WASHINGTON -- The Navy forced its top uniformed procurement officer into retirement yesterday and censured two others for failing to report serious flaws with the A-12 Stealth bomber, which is $1 billion over budget and a year behind schedule.
The shake-up followed a Navy investigation showing that its highest-ranking procurement officers ignored their own analyst's warnings of problems with the bomber, being developed jointly by McDonnell Douglas and General Dynamics.
Instead, the officers passed along to superiors the contractors' overly optimistic progress reports to keep the program fully funded, according to the 37-page Navy report released yesterday.
Navy Secretary H. Lawrence Garrett III announced that Vice Adm. Richard C. Gentz, chief of the Naval Air Systems Command, would retire no later than Feb. 1, 1991. The A-12 program executive officer, Rear Adm. John F. Calvert, and the program manager, Capt. Lawrence G. Elberfeld, were censured and taken off the program, the Navy said.
The Navy did not appoint replacements for the three officers.
Congressional sources said the problems with the plane are so grave that Defense Department Comptroller Sean O'Keefe has proposed halting the A-12's development until 1995 to help the Pentagon meet spending cuts required under the recent congressional budget agreement.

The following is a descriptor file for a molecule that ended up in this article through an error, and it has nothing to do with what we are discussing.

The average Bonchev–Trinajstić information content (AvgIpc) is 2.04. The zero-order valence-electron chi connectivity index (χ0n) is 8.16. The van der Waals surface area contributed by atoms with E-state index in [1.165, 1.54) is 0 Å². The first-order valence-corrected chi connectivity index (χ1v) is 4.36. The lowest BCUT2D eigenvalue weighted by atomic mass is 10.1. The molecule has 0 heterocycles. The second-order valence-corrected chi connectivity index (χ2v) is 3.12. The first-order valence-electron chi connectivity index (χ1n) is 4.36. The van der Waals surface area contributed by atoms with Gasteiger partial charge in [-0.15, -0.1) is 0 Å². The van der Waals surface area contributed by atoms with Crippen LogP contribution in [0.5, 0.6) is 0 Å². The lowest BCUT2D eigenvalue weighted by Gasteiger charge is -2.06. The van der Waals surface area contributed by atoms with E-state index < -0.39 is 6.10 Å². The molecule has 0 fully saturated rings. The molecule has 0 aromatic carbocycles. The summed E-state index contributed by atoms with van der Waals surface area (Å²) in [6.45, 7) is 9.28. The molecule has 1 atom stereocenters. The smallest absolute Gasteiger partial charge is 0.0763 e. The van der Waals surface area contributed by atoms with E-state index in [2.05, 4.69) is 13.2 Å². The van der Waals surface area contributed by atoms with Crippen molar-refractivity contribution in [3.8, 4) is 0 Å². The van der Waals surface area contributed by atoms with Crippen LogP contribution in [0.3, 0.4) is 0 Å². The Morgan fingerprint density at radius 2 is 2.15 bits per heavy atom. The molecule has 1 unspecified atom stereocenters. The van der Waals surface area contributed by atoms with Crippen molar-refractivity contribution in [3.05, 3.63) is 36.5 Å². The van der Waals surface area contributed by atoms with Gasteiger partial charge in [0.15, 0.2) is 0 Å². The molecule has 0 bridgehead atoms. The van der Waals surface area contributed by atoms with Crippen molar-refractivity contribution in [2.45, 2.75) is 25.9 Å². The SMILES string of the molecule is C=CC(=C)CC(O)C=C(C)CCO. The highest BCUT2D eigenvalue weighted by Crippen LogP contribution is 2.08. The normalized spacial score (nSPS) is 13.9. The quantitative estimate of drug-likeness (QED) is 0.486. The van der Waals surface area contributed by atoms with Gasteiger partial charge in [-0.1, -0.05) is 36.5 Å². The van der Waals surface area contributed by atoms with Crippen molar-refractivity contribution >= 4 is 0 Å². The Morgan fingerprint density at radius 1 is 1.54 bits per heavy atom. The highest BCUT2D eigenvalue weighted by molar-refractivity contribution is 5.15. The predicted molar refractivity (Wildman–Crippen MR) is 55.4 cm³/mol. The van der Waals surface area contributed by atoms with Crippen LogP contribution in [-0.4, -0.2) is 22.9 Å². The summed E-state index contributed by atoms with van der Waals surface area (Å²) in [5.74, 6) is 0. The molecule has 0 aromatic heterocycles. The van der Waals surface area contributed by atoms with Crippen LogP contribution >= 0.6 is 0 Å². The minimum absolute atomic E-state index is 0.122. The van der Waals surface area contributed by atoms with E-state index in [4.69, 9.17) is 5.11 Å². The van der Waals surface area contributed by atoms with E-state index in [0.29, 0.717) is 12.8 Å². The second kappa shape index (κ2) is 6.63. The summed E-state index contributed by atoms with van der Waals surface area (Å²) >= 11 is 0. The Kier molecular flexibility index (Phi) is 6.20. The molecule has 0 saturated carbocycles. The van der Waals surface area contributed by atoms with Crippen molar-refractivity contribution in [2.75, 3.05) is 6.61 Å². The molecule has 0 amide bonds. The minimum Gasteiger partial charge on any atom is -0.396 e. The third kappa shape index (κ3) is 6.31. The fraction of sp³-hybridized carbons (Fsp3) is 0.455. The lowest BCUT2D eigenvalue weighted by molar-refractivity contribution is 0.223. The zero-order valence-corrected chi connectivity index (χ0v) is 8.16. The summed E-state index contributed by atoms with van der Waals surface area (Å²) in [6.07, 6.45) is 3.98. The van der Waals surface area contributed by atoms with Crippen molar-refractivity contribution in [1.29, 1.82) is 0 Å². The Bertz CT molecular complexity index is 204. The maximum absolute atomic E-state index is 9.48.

"The floors in the [aircraft fabrication] plants where [Navy officials] were told there was machinery have just got chalk marks there," said Representative Andy Ireland, R-Fla., who requested the investigation into the bomber. "They've got some really bad problems."
A prototype of the first A-12 was supposed to be airworthy by July, but the most recent estimate is that a prototype will not fly until December 1991 and at a cost of at least $1 billion more than the expected $4.8 billion. The A-12 is called a Stealth bomber because of its wedge shape and its ability to evade detection by radar.
The carrier-based A-12 is supposed to begin replacing the Navy's aging fleet of A-6 Intruder attack planes in 1995 and to serve as a mainstay well into the next century.
The program has proved an embarrassment to Defense Secretary Dick Cheney, who personally assured the House Armed Service Committee April 26 that all was well with the plane.
Barely a month later, on June 1, the contractor team admitted that the plane was late, had failed to meet some specifications and was $1 billion over budget.
Subsequent investigations disclosed that top Navy procurement officials failed to tell Mr. Cheney of the plane's problems at top-level aircraft review meetings in March and April.